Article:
I can’t help but end this post on a personal note.  The year was 1973, the Yom Kippur War, the year I turned 18.  I was thrilled to enlist.  Not because I was brave.  It’s because it was the thing to do.  No one questioned it.  It was a given: elementary school, high school, army.

Like any would-be soldier I underwent medical exams.  At the time I was fit, athletic, faster than most of my classmates.  But that wasn’t enough.  After a routine check-up, later followed by hospital tests, I was diagnosed with an irregular heartbeat.

I was told I was not good enough to enlist.  I was let go.  I cried for days.  Nothing consoled me.  How was it that “schmendricks” who were flabby and near-sighted could fight in the army?  And I, who could do 50 push-ups without breaking a sweat, was told to stay home.  Every time I saw my friends come home on leave, with their green army uniform and rifles, my (irregular) heart twitched with envy.

So, religious orthodox Jews – rather than rebel, shout, and denounce the State of Israel that defends, protects and pays your way – pick up a shovel and go work in the fields, volunteer to help the sick and needy in hospitals, feed the hungry, teach.

Help your brother.  He ain’t heavy.  Isn’t that the ultimate Mitzvah?

“You’re in the Army Now” by STATUS QUO

“He ain’t heavy – He’s my brother” by THE HOLLIES


Maurice Labi is an Israeli-American who lived in Los Angeles for many years. In 2011 He returned to Northern Israel (Galilee) with his wife and twin teenage daughters. He is of two lands, of two cultures and he blogs about his experiences in Israel, particularly from Galilee where Jews and Arabs dwelled for centuries.

He has also written three novels: “Jupiter’s Stone,” “Into the Night,” and “American Moth” — available at

or at

Uncivilized Civilians

15 Feb

Civic Studies ( אזרחות ) is a mandatory subject in Israeli high schools.  Without it, the student can’t graduate.  And that’s the way it should be.  Much is discussed in Civic Studies: the role of the state, sovereignty, the rights and duties of citizens, the court system, and much more.  The idea is to introduce the real world to youngsters, my daughters included.

The Other is Me Campaign

The Other is Me Campaign

Only lately, it’s become too real.

One such case involves Adam Verta, a Civic Studies teacher near Galilee.  During a lesson, he questioned the morals of the Israeli military.  A girl student opposed his views and later complained to the school.  The teacher was brought before a disciplinary hearing and his job was placed in jeopardy.  The classroom incident ignited a fireball in the media, each camp claiming the high road.  People supporting the student (mostly right-wing) said the teacher acted recklessly, that he incited against the State, discouraged young men and women from enlisting, and demoralized soldiers in uniform.  People supporting the teacher (mostly left-wing) cited freedom of speech.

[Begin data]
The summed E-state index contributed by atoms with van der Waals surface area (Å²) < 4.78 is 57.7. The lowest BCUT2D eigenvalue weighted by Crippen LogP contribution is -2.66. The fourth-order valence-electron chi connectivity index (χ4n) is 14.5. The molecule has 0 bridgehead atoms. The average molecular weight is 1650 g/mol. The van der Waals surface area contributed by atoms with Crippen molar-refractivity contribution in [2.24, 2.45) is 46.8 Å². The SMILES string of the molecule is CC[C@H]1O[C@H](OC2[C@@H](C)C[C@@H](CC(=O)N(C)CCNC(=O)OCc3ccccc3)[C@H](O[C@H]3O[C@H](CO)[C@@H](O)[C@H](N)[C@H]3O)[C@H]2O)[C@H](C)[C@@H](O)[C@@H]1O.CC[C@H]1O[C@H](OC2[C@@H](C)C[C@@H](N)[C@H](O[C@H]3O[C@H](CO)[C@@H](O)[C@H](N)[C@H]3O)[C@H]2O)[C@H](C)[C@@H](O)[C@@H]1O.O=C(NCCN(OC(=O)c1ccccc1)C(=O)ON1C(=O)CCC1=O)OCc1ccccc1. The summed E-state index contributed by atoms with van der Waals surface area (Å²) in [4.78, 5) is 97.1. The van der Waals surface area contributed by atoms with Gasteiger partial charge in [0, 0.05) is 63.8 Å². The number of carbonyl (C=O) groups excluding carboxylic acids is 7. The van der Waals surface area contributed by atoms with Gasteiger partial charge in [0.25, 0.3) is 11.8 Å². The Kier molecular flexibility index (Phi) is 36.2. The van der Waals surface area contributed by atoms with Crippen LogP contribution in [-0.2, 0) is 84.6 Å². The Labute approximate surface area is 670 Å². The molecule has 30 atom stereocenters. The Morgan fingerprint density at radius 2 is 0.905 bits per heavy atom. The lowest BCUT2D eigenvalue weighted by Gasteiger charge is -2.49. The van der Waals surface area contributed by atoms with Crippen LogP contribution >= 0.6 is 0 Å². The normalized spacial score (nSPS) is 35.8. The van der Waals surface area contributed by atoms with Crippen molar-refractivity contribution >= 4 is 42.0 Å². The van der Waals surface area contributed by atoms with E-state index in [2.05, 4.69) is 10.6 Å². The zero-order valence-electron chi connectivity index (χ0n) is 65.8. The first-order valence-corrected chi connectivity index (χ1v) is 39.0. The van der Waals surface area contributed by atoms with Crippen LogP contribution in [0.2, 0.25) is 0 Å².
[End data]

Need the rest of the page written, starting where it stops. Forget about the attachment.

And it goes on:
The Other is Me Campaign

The Other is Me Campaign

My opinion?  If the teacher brought up his views in class and did not preach and coerce, and if he opened up the discussion and allowed other views – I’m all for it.  It’s not a physics or chemistry class where everything’s formulaic and exact. It’s a civics class.  Nothing’s clear-cut.  Life is messy.  It involves human beings.  Classrooms are where opinions and views should be heard.  In not there, then where?

Right-wing settlers in the West Bank believe the land there is God-given to them.  And when Israeli soldiers are called to settle disputes, the settlers spit on the Israeli soldiers, insult them, throw paint on their faces.  It that not demoralizing?

The teacher was allowed back in the class.  He still has a job.  No one’s happy, least of all the teacher.

Five Broken Cameras Film Poster

Five Broken Cameras Film Poster

Here’s another civics lesson, this one involving the film “5 Broken Cameras.”  Nominated for an Oscar in the foreign-film category last year, it tells of the life of a Palestinian in the West Bank during the time Israel built the Security Fence to block terrorists from infiltrating and killing innocent Israelis.  He filmed the daily hardships of being trapped from behind the tall concrete fence, movement restricted, life forever changed, for him and his children.

This year, the Israeli Ministry of Education allowed the film to be shown to high school juniors and seniors, as part of the “cultural curriculum.”  I applaud such action and bravery.  17 and 18 year-olds, a year before military duty are old enough to view the film, discuss it in class and draw their own conclusions.

Maybe both Arabs and Jews will become more civilized.  But I doubt it.  In my daughters’ school, Israeli Jews say horrible things about Arabs when they’re not around to hear it.  I’m sure Arabs say equally horrible things about Jews.

So much mistrust.

And this all takes place in a year which the Ministry of Education rolled out a campaign titled: “The Other is Me.”   It loosely means that we are all similar and let’s learn about the other within, and in turn, learn about ourselves.  But that’s hard to do when most Arab Israelis know Hebrew but very few Jewish Israelis know Arabic.  Arabic is a mandatory “foreign” language in high school, as is English.  Yet few take Arabic seriously, many drop out or do the minimum.

Peace, In Hebrew

Peace, In Hebrew